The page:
The Texas Board of Pardons and Paroles has withdrawn a recommendation that George Floyd be granted a posthumous pardon for a 2004 drug conviction in Houston, noting that there were “procedural errors” in the recommendation.
“The Board of Pardons and Paroles has withdrawn 25 clemency recommendations that contained procedural errors and lack of compliance with board rules,” Renae Eze, a spokeswoman for Gov. Greg Abbott, said in a statement on Thursday.
“The board will review and resolve procedural errors and issues related to any pending applications in compliance with their rules,” Ms. Eze said. “As a result of the board’s withdrawal of the recommendation concerning George Floyd, Governor Abbott did not have the opportunity to consider it.” Ms. Eze said that Mr. Abbott “will review all recommendations that the board submits for consideration.”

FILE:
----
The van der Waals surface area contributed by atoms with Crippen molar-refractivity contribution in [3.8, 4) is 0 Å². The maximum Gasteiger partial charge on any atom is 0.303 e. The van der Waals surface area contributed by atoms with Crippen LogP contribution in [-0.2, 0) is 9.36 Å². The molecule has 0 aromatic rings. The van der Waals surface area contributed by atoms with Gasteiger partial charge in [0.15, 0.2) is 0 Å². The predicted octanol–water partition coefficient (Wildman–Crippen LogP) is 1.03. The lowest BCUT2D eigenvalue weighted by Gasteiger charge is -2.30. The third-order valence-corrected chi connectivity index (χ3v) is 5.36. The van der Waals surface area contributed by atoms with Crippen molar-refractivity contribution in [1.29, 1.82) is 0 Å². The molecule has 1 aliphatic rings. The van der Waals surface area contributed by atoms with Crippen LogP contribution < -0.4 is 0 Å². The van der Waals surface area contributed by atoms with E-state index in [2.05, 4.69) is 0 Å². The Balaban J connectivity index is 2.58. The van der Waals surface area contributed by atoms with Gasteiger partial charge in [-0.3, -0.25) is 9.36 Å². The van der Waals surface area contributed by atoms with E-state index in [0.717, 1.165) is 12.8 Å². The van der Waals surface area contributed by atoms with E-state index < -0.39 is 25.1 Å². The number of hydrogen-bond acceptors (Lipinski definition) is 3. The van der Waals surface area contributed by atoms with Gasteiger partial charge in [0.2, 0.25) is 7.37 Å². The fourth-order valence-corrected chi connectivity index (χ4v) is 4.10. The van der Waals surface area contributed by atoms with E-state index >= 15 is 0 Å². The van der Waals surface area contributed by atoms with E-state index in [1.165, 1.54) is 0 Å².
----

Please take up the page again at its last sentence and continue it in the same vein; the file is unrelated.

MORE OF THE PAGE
Allison Mathis, a Harris County public defender who had applied for the pardon for Mr. Floyd, told The Dallas Morning News that the withdrawal “smacks of something untoward.” She said she had not been informed that anything was wrong with the application.
“Greg Abbott and his political appointees have let their politics triumph over the right thing to do,” Ms. Mathis told The Morning News. “This is actually outrageous,” she said. “I expected an up or a down vote. I did not expect this kind of misconduct.”
Texas has only granted one posthumous pardon, which was for a man named Tim Cole, more than a decade ago. Cole had been convicted in 1986 of a Lubbock rape. Nine years later another man confessed, but Cole died in prison in 1999 without hearing about it.
He was finally cleared by DNA evidence in 2008, and after a judge legally exonerated him, the Innocence Project of Texas filed an application for a posthumous pardon with the board of pardons, which recommended that then-governor Rick Perry grant it. Perry Granted the pardon in 2010.
ARTICLE: PAUL MURDOCH
MANAGING EDITOR: CARSON CHOATE
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